This article will cover van benefits in kind (BIK) for employees and directors.
HMRC offers a range of tax options which are dependent on how a van is used by a business.
- If a van is used solely for business journeys or as a pool van, you do not have to report or pay anything. It is seen as having no discernible ‘Benefit in Kind’ (BIK). HMRC specify that ‘insignificant’ private journeys are also exempt, for example, making a slight detour to pick up a newspaper on the way to work.
- If a van is used beyond work for private journeys in the evening or at the weekends, a taxable BIK then arises and costs must be reported (as is the case where a van and/or fuel form part of a salary sacrifice arrangement).
What is the taxable van benefit?
The taxable van benefit for the current fiscal year 2022/23 is £3,600 (max). If the employer provides fuel for the van which will be used by the employee on a private basis, this would mean that an additional van fuel benefit of £688 (max) would be taxable on the employee for 2022/23.
What does HMRC consider to be a van?
Making sure that the classification of the vehicle is accurate is really important. Even though you or your business might consider it to be a van, HRMC could rule that it falls under the ‘car’ classification. In order to create some consistency, the following definition of a van has been published:
“A goods vehicle primarily constructed for delivering goods and has a fully laden gross weight of 3.5 tonnes or less, and which is not a motor cycle.”
By way of an example, consider the Nissan e-NV200
It is a multipurpose vehicle which has been described as a ‘people carrier’ and is equally suitable for carrying goods as it is passengers. It is not a goods vehicle and for the purposes of BIK, HMRC consider it to be a car.
Is a double cab pick up considered to be a van or car for tax purposes?
A common question is whether an employee who is provided with a double cab pick up for both business and private use, will be taxed as a van or car benefit. For example, is a Toyota Hilux Invincible (a double cab vehicle) a van or car for BIK tax purposes?
The definition of a van for BIK purposes follows the same definition given for VAT; it must be considered whether there is a ‘payload’ of at least one tonne. ‘Payload’ refers to the difference between a vehicle’s maximum gross weight and its kerbside weight.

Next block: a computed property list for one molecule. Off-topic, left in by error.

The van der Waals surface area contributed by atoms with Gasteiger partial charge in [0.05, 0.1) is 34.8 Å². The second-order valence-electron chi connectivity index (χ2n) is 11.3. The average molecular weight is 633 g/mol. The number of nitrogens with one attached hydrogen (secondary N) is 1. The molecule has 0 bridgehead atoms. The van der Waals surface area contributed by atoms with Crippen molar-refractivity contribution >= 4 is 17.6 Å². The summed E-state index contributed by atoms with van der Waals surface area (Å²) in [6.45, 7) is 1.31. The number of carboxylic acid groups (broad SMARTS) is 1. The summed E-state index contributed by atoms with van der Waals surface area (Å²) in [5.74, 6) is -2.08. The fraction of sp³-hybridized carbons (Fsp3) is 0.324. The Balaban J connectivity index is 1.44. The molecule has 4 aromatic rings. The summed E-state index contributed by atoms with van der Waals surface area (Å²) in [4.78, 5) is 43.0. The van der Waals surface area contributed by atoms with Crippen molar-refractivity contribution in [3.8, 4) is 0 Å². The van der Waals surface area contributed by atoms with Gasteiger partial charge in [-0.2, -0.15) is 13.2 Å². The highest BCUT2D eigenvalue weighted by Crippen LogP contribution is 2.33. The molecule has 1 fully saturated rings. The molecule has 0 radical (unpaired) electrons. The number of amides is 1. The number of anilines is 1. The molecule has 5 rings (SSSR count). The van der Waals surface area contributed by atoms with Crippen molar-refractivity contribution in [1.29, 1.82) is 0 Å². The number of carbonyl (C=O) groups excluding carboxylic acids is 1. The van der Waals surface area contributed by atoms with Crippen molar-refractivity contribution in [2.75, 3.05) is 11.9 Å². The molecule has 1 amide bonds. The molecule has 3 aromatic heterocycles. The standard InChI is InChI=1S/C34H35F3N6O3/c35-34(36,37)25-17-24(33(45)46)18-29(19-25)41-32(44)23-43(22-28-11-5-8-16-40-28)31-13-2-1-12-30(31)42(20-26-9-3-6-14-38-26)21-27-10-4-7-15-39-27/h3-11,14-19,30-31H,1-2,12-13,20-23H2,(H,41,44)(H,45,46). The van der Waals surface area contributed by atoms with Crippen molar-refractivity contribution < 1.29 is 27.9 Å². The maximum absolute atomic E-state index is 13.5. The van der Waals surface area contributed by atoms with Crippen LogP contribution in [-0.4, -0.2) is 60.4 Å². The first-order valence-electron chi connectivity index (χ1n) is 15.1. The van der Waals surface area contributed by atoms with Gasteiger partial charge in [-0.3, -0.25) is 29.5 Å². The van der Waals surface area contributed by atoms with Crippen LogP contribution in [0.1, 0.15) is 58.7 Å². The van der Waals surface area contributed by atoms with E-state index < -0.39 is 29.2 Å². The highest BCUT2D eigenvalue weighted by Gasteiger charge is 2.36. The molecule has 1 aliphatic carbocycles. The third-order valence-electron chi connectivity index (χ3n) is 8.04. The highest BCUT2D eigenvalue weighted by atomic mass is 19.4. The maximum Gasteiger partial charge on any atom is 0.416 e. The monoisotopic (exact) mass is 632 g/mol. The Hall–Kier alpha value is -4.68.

In the case of the Toyota Hilux Invincible, it is believed that it does have a payload of a least one tonne. Based on HMRC VAT Manual VIT56600, it is deemed that vehicles that have a payload of one tonne of more are to be treated as vans, not cars.
It is important to find out from the manufacturer/retailer the payload of any double cab vehicle you buy, as by adding accessories to the ex-works model it may – by lowering the payload of the vehicle – convert it into a car for tax purposes (e.g., the payload is the difference between the vehicle’s maximum gross weight and its kerbside weigh, so if a hardtop is added (which is accorded a generic weight of 45kg) the kerbside weight will increase and the payload decrease).
Do you have to pay tax on electric company vans?
No, in the 2020 budget, the BIK rate for employees and directors for pure electric vans was reduced to zero. That covers vans which are used for both business and private use. However, there is still a need to report a zero-emission van on form P11D at 0%.
It is definitely worth considering this tax saving opportunity. Essentially, employers can provide electric vans to their employees to use for business during the day and also allow unlimited private mileage and use of the vehicle in the evenings and the weekends. In doing this, employers also save money on National Insurance, as there is no Class 1A NIC required to be paid. For employees, electric vans save money in terms of road tax which is currently zero and a percentage of an electricity bill can be claimed back as a business expense if the van is charged from home. There is also no fuel benefit if the van is charged at the workplace each day or the employee is given an electric charge card.
What is the super-deduction tax relief on company vans?
Up until 31 March 2023, companies investing in ‘new and unused’ vans and commercial vehicles may be able to claim a 130% super-deduction capital allowance (subject to the super-deduction criteria being met). So a company incurring £60,000 of qualifying expenditure would mean the company can deduct £78,000 (130% of the initial investment) in calculating its taxable profits. Deducting £78,000 from taxable profits will save the company up to 19% of that – or £14,840 – on its corporation tax bill.
If you would like to find out more about company vans and the savings you could make, please contact our Senior Tax Manager, Vanessa Glenn.
Email: [email protected]
Phone: 02476 309029